Seattle’s small businesses say plan to tax employers is ‘poorly timed and dangerous’

Seattle’s small businesses say plan to tax employers is ‘poorly timed and dangerous’

SEATTLE — Earlier this month, Councilmembers Kshama Sawant and Tammy Morales proposed accelerating legislation taxing big businesses to generate $200 million in emergency funds to help people struggling during the coronavirus pandemic.

The councilmembers introduced three pieces of legislation that would tax the top 2% of businesses as measured by the size of their corporate payroll.

The tax was originally introduced March 4 to take effect Jan 1, 2021, but the accelerated proposal would instead take effect June 1, 2020.

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As the pandemic continues to have a serious impact on the local economy, the timing of the plan could hurt smaller businesses.

The Downtown Seattle Association set out a letter to businesses for signatures this week. The letter is urging Seattle Mayor Jenny Durkan and City Councilmembers about how the plan is poorly timed and dangerous.

Read the letter below:

Dear Mayor Jenny Durkan and City Councilmembers,

We are writing today to implore you to take a responsible approach to our region’s economy as we pivot to economic recovery once our Stay Home, Stay Healthy efforts begin drawing down. The introduction of a new tax on jobs at this period of heightened economic fragility could harm the livelihoods of those of us in the business community that have dedicated our professional lives to creating companies that serve our community and our employees.

Daily reports on COVID-19 indicate a flattening curve of infection as our collective social distancing and stay-at-home practices reduce the number of interactions that spread the disease. Unfortunately, those practices have also decimated the region’s economy, producing unprecedented spikes in unemployment and a growing list of businesses that will be closing their doors for good. At this time when jobs are needed more than ever, the last thing our leaders should be doing is promoting policies that threaten employers.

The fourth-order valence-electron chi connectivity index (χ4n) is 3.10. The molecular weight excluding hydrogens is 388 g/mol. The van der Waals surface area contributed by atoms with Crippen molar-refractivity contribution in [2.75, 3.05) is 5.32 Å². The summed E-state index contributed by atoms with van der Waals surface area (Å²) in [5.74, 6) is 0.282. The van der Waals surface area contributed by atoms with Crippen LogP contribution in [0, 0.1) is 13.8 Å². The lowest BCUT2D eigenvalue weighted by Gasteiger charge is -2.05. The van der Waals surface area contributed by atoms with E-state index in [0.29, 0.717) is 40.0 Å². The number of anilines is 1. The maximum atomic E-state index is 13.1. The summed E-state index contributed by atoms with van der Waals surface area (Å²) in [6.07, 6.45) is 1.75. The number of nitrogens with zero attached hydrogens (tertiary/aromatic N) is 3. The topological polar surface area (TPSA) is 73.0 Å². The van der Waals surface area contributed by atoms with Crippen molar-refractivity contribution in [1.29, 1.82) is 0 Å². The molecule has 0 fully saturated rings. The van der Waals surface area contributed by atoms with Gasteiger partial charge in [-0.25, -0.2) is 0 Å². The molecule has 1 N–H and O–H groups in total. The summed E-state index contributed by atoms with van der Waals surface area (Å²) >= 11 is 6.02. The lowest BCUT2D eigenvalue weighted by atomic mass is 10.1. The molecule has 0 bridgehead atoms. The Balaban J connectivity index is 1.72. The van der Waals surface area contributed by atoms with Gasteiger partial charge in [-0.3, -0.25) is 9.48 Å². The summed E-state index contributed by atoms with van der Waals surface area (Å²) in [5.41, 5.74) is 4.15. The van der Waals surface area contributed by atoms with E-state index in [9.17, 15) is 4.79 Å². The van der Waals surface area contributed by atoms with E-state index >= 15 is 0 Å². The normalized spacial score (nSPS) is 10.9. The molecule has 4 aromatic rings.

Councilmember Sawant’s proposed new tax on Seattle jobs is poorly timed and dangerous on many levels. Not only would it be the largest single tax increase in Seattle’s history and 10 times larger than 2018’s failed head tax proposal, it comes at a time when we’re starting to see unemployment hit double digits locally. The proposal targets more than 800 of the city’s employers who are responsible for over half of all jobs in Seattle. But the impacts won’t stop there.

This tax would create a ripple effect of harm on Seattle, threatening those with the least margin for injury – Seattle’s small businesses. The negative impacts caused by such a measure would far outstrip the revenue it would produce at a time when our priority should be securing aid from the state and federal government. This type of ill-conceived tax policy will delay our recovery, further deepening city revenue shortfalls. The quickest way to improve our economy and solve the city’s financial situation is to get people back to work.

In order to get jobs growing to rebuild the city’s revenue stream, we suggest these priorities for action:

  • Invest in our public works to improve infrastructure and stimulate the building industry.
  • Grant targeted regulatory relief that will reduce operating costs for small businesses and speed the opening of Main Street businesses.
  • Expedite building permits to stimulate housing starts and small business improvements.
  • Control the budget to ensure limited tax dollars produce the most benefit for those in need and a robust economic recovery.
  • Increase public safety to restore public confidence and reduce losses to small businesses from theft and public nuisance.
  • Empower our neighborhood small business districts with grant support and increased collaboration on recovery.
  • Provide utility rate relief by freezing rates and establishing payment plans for delinquent accounts.

As a city, we took on containment and mitigation of COVID-19 by accepting our collective responsibility to stay home and distance socially. In the weeks ahead, we must also accept the economic recovery of this region as a collective responsibility requiring the highest levels of collaboration and coordination.

We are ready to partner with our elected officials so that jobs are growing and revenue is flowing. We urge you not to derail our recovery with punitive policies. Let’s work together to promote a strong and swift economic recovery for all.

Sincerely,